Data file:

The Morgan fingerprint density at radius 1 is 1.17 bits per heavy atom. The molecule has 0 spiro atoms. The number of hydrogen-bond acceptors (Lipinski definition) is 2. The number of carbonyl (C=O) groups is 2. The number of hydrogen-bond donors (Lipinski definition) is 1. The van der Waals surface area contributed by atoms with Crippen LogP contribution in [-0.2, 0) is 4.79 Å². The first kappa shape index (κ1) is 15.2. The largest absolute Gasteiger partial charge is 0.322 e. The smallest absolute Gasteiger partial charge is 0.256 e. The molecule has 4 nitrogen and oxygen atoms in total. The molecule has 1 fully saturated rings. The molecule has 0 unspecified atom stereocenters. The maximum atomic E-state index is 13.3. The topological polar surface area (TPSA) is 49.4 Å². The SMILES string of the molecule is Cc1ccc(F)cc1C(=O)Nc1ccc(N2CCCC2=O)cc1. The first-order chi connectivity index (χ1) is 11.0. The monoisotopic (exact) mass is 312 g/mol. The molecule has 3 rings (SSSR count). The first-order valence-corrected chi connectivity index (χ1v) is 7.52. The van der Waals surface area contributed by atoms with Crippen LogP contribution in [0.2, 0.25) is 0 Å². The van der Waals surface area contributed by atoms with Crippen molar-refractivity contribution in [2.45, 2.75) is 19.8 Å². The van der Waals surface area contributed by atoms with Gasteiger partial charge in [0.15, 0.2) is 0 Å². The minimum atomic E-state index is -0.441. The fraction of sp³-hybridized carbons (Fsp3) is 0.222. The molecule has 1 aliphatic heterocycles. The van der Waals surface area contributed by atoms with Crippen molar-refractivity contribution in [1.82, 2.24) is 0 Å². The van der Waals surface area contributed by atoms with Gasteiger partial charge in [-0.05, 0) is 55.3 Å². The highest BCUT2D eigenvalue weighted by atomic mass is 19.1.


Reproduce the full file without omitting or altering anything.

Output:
The Morgan fingerprint density at radius 1 is 1.17 bits per heavy atom. The molecule has 0 spiro atoms. The number of hydrogen-bond acceptors (Lipinski definition) is 2. The number of carbonyl (C=O) groups is 2. The number of hydrogen-bond donors (Lipinski definition) is 1. The van der Waals surface area contributed by atoms with Crippen LogP contribution in [-0.2, 0) is 4.79 Å². The first kappa shape index (κ1) is 15.2. The largest absolute Gasteiger partial charge is 0.322 e. The smallest absolute Gasteiger partial charge is 0.256 e. The molecule has 4 nitrogen and oxygen atoms in total. The molecule has 1 fully saturated rings. The molecule has 0 unspecified atom stereocenters. The maximum atomic E-state index is 13.3. The topological polar surface area (TPSA) is 49.4 Å². The SMILES string of the molecule is Cc1ccc(F)cc1C(=O)Nc1ccc(N2CCCC2=O)cc1. The first-order chi connectivity index (χ1) is 11.0. The monoisotopic (exact) mass is 312 g/mol. The molecule has 3 rings (SSSR count). The first-order valence-corrected chi connectivity index (χ1v) is 7.52. The van der Waals surface area contributed by atoms with Crippen LogP contribution in [0.2, 0.25) is 0 Å². The van der Waals surface area contributed by atoms with Crippen molar-refractivity contribution in [2.45, 2.75) is 19.8 Å². The van der Waals surface area contributed by atoms with Gasteiger partial charge in [0.15, 0.2) is 0 Å². The minimum atomic E-state index is -0.441. The fraction of sp³-hybridized carbons (Fsp3) is 0.222. The molecule has 1 aliphatic heterocycles. The van der Waals surface area contributed by atoms with Crippen molar-refractivity contribution in [1.82, 2.24) is 0 Å². The van der Waals surface area contributed by atoms with Gasteiger partial charge in [-0.05, 0) is 55.3 Å². The highest BCUT2D eigenvalue weighted by atomic mass is 19.1.